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Paris police chief Didier Lallement has accepted a 'failure' in security operations during the Champions League final. He also defended the handling of the chaos and actions he believes 'prevented deaths.'
Paris police chief Didier Lallement has accepted a 'failure' in security operations during the Champions League final between Liverpool and Real Madrid.
He also apologized for tear-gassing supporters as they attempted to enter the Stade de France while speaking to a commission investigating the incident at the French Senate.
"It is obviously a failure," Lallement admitted. "It was a failure because people were pushed around and attacked. It's a failure because the image of the country was undermined."
French Interior Minister Gerald Darmanin claimed to reporters in the immediate aftermath of the game in May that police officers had 'prevented deaths' after riot police sprayed tear gas on fans, including women and children.
However, Lallement said he was "sorry" for authorising the use of tear gas in order to move supporters away from the stadium before adding he believed there was 'no other means' of reducing the growing pressure at the entrance.
"We needed to get people to move back," Lallement explained. "We asked people to move back, then we used tear-gas... it's the only way to our knowledge of moving a crowd back, except for a baton charge."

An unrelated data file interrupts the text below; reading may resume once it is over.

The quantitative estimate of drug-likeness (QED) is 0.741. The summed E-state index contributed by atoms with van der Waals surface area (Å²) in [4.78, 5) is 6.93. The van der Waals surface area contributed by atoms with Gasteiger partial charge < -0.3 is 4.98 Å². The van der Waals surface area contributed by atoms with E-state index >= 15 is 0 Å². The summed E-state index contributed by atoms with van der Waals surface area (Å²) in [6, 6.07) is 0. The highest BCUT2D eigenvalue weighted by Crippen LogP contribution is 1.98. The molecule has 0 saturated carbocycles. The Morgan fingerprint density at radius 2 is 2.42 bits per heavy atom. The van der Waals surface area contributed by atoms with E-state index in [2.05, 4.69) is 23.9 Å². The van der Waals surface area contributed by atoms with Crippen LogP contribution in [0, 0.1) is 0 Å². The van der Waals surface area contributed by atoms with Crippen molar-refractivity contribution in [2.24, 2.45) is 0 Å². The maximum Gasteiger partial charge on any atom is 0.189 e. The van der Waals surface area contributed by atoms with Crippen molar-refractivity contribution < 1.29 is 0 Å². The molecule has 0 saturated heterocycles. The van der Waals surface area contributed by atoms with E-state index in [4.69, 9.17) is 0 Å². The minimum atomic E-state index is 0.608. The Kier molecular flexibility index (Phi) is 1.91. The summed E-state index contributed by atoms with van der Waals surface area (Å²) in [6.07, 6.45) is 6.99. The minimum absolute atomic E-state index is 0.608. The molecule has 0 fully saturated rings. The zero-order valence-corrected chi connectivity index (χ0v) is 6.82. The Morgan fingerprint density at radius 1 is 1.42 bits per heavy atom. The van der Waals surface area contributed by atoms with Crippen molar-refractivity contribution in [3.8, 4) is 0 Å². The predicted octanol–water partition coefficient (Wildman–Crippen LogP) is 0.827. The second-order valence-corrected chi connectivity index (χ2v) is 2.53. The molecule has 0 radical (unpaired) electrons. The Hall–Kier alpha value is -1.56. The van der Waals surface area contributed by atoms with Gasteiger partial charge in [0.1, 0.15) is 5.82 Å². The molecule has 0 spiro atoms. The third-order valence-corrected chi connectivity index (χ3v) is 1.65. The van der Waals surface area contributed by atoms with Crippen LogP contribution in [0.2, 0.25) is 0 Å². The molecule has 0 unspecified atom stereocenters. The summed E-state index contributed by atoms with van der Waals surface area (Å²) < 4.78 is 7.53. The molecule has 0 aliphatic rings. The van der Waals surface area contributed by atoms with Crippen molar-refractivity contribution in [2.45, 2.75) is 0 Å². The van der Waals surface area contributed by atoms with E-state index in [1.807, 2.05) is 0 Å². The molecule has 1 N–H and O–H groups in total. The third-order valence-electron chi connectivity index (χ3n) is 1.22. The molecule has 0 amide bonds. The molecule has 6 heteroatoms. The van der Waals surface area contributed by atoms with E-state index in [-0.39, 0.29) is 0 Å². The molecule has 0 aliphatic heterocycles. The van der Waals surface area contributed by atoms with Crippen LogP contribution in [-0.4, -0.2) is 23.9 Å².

The head of police was also pressed on the accusations of the number of fake tickets interior minister Darmanin had claimed Liverpool supporters attempted to use on the evening of the match.
Lallement admitted the figure may well have been exaggerated and that there was no scientific data to draw from, citing instead reports from police on the ground at the game.
"I might have been wrong on the figure of 30,000 to 40,000 thousand [fans with fake tickets] I gave to the [interior] minister," said Lallement. "I never claimed it was absolutely accurate."
"From an operational standpoint, it doesn't change anything if it was around 40,000 or 30,000 or 20,000."
He encouraged supporters from Liverpool and Real Madrid to file complaints if they were victims of counterfeited tickets or street crime outside the stadium "so that we can find the guilty parties and prosecute them."
km/jt (dpa, AP)